On the morning of September 11, 2001, after I got the first news that something had gone horribly wrong back east, I went out for a run with my Walkman and listened to the coverage on Morning Edition. I remember the morning in a crystalline way: hearing Bob Edwards stumble as he tried to make sense of the news of the Pennsylvania crash, my headphones filling my ears with disaster as I ran through the sunny streets of the Mission, stopping to water my garden plot and just thinking No No No.
I ran that morning because I wanted space to understand the magnitude of what had happened. I ran often in the days, weeks, and months that followed because I came to love that space, and the way air flowed into and out of my lungs as I moved, and the feeling that when the music in my ears was right and my legs were working together I could keep going forever, could close my eyes and run and run and run.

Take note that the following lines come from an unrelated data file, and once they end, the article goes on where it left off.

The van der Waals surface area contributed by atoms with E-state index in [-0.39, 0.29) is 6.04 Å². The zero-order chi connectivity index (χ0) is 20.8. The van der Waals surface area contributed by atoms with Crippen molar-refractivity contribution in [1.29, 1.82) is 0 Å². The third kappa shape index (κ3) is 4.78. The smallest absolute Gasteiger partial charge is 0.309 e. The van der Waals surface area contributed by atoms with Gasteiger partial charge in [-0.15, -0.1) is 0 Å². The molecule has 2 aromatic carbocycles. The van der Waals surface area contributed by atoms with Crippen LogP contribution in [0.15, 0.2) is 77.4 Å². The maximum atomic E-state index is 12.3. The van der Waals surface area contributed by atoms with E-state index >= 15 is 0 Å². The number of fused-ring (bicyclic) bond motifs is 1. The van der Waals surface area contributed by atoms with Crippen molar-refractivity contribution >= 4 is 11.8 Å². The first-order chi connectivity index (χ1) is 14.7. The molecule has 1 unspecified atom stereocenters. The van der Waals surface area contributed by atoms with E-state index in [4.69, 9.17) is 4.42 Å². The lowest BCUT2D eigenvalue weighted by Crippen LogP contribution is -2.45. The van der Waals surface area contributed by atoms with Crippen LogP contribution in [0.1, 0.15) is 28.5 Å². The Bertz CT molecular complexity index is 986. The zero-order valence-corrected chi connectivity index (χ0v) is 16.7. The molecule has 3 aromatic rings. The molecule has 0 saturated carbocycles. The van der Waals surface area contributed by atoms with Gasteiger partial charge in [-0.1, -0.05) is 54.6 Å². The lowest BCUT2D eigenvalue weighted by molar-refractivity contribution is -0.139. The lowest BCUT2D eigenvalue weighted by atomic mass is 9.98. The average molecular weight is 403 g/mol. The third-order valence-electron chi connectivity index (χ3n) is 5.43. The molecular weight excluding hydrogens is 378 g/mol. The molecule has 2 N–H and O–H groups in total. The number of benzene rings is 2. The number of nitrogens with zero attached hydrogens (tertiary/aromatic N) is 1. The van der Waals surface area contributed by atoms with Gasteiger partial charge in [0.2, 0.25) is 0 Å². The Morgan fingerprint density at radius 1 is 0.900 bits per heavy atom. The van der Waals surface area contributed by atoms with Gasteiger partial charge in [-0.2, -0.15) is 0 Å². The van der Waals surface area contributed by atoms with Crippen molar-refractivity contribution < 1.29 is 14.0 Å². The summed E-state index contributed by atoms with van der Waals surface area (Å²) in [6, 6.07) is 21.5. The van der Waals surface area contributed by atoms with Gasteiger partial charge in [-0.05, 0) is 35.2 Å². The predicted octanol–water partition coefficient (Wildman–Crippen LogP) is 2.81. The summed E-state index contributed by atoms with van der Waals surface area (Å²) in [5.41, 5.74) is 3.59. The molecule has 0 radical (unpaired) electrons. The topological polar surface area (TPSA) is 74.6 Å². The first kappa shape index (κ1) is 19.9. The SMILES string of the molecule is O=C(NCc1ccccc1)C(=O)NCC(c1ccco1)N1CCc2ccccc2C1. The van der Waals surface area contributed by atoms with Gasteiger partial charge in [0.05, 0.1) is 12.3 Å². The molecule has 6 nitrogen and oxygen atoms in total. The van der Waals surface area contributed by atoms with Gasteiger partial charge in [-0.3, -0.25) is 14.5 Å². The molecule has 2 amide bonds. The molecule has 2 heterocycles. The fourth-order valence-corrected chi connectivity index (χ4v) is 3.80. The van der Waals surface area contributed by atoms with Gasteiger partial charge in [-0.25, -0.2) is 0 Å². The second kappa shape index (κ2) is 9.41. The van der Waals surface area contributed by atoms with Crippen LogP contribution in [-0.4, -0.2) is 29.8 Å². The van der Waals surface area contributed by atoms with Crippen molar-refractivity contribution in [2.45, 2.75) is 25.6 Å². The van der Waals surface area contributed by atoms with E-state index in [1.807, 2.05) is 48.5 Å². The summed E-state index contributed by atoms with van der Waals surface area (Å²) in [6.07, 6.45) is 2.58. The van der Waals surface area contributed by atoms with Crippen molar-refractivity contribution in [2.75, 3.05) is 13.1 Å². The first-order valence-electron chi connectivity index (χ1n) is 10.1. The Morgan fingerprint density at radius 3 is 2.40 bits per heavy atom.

Just where I picked up running I'm not sure. I more or less loathed running as a kid, and stuck to walking and hiking throughout college, and never, as far as I can recall, ran in my early days in San Francisco. Perhaps it was G. who turned me on to it, or maybe it was something I'd turned to by necessity when the ellipticals and bikes were all in use in the gym. I only know that in 2001, I became a Runner.
Which I remained, off and on, for the following years. Earlier this year, though, I fell out of the habit, often running once a week or less, looking un-longingly at my sneakers as they sat unused on the mat in my front hall, feeling my legs soften. But then I came to my senses.
Now I'm back on the pavement, iPod in hand, ponytail swinging, legs moving in their impossibly graceful (and occasionally seemingly effortless) way, lungs more or less working as they should. And I've rediscovered that space--that space where regret disappears, where everything becomes possible, where all that isn't or can't or won't be slips away, at least for a while. There may come a day when my knees give out, or my lungs stop cooperating, or running and I fall out of love, at which point I'll have to set my sights elsewhere.
For now, though, it's all blissful, and I can only look forward to my next runs--like the one I'll get to take on Saturday afternoon when I'm back on the Vassar campus, and will have time to set out for the trail behind the field house, where it's quiet and calm and full of memory. I can't wait.